I will not give way to the hon. Gentleman —no.
Faced with that abuse, with the Prime Minister’s inability to control her Cabinet, her Government or indeed Parliament, and with the determination of some Conservative colleagues, who should know better, but seem hellbent on flouting the instruction of the people who voted them in, I see no obvious way out of the mess that the House will rally behind.
My biggest fear is the continued uncertainty that further delay will bring to business in particular, whether it is weeks or months—and we are now talking years. We have not just kicked the can down the road; we have kicked it into the cul-de-sac and are now kicking it round and round the cul-de-sac, getting nowhere.
I therefore want to make a plea directly to the EU. We hear that European leaders have increasingly bypassed the Government and Ministers and appealed to individual Members to gain some idea of what is going on. So I now make a plea to President Macron and Chancellor Merkel and her colleagues in particular: “Please put us out of our misery now, as this House and the Government appear incapable of doing. At tomorrow’s EU Council, please vote against further extensions to article 50 and oblige the UK to leave the EU on Friday on World Trade Organisation terms, given that you previously said you would honour any application for an extension only if there was a credible reason to do so. That credible reason does not exist. It is, after all, the default position that the Prime Minister always promised when set against a bad deal, and which all of us who voted to trigger article 50 and to pass the European Union (Withdrawal) Act 2018 wanted to achieve, as the vast majority did. If you agree to extend yet again, be in no doubt that you will unleash a further tsunami of chaos and uncertainty from which none of us will benefit. If the EU elections go ahead, it is highly likely that the UK will elect an army of Nigel Farage “mini-mes”, who, I am afraid, will wreak havoc with the European Parliament and wreck your calculations about the balance of power within the EU.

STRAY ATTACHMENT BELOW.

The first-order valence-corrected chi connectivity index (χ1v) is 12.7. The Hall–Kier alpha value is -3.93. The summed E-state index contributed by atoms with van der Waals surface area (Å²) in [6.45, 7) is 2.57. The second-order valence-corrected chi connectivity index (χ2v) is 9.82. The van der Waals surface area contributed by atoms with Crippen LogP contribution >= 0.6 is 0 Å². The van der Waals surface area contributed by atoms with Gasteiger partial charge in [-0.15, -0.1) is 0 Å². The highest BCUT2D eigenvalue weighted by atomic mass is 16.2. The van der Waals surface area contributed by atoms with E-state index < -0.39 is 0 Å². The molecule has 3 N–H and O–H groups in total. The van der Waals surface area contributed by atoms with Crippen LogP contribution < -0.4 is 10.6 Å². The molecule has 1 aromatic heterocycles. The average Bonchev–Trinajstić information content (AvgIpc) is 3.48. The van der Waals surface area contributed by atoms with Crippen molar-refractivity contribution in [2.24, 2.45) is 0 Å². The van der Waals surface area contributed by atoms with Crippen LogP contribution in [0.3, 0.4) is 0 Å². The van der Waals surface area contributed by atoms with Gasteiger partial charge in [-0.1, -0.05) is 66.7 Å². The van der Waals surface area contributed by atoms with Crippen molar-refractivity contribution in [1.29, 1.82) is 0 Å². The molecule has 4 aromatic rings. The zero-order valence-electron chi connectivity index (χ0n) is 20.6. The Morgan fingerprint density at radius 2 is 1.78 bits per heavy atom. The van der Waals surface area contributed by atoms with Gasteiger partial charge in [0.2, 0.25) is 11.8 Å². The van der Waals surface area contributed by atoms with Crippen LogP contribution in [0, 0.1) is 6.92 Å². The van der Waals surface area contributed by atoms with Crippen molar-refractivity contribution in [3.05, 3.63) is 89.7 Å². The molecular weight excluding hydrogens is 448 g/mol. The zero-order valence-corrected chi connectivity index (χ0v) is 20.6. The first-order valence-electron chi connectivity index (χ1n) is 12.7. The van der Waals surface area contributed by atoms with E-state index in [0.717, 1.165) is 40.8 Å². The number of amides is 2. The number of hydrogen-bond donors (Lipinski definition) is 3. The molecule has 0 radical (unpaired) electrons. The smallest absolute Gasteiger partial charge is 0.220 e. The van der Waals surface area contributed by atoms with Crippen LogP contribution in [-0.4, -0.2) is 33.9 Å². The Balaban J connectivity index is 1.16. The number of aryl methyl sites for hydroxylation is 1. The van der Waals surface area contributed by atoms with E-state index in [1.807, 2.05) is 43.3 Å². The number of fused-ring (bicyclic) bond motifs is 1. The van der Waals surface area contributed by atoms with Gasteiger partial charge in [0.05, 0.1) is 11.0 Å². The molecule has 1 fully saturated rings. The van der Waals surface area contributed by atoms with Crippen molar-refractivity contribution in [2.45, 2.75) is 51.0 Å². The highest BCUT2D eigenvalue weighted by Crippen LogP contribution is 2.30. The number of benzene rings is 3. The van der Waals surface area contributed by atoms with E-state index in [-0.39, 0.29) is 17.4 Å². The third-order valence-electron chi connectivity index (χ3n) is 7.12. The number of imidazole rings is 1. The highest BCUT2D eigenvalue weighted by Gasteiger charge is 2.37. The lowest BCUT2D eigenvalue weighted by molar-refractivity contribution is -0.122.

Let us be realistic: there is no prospect of any agreement between the Government and the Leader of the Opposition in the current talks, and there is certainly no prospect of an agreement that will carry the majority of Conservative Members with it. Moreover, it is likely that in a matter of months you will be dealing with another Prime Minister, with whom you may find it less easy to negotiate. If an extension runs for another year, you will have to resign yourselves to a further year of disagreement and obfuscation in the House of Commons, with the knock-on effects of chaos and the undermining of regular EU processes such as budgets and other measures to be negotiated.”
This is my appeal to the EU: “If you value your future, you do not want us to remain an integral part of it in the current circumstances. Do yourselves a favour, do this House a favour, do this country a favour, and say that the UK is out.” Then, armed with that certainty, let us all sit down constructively and pragmatically to decide what our future relationship will actually look like. Let it be one that works to our mutual benefit and sets a course on which we can remain friends, allies and trading partners in years to come, working together for a common purpose, but not as part of the same prescriptive organisation that this country, like it or not, voted to leave—and leave we must.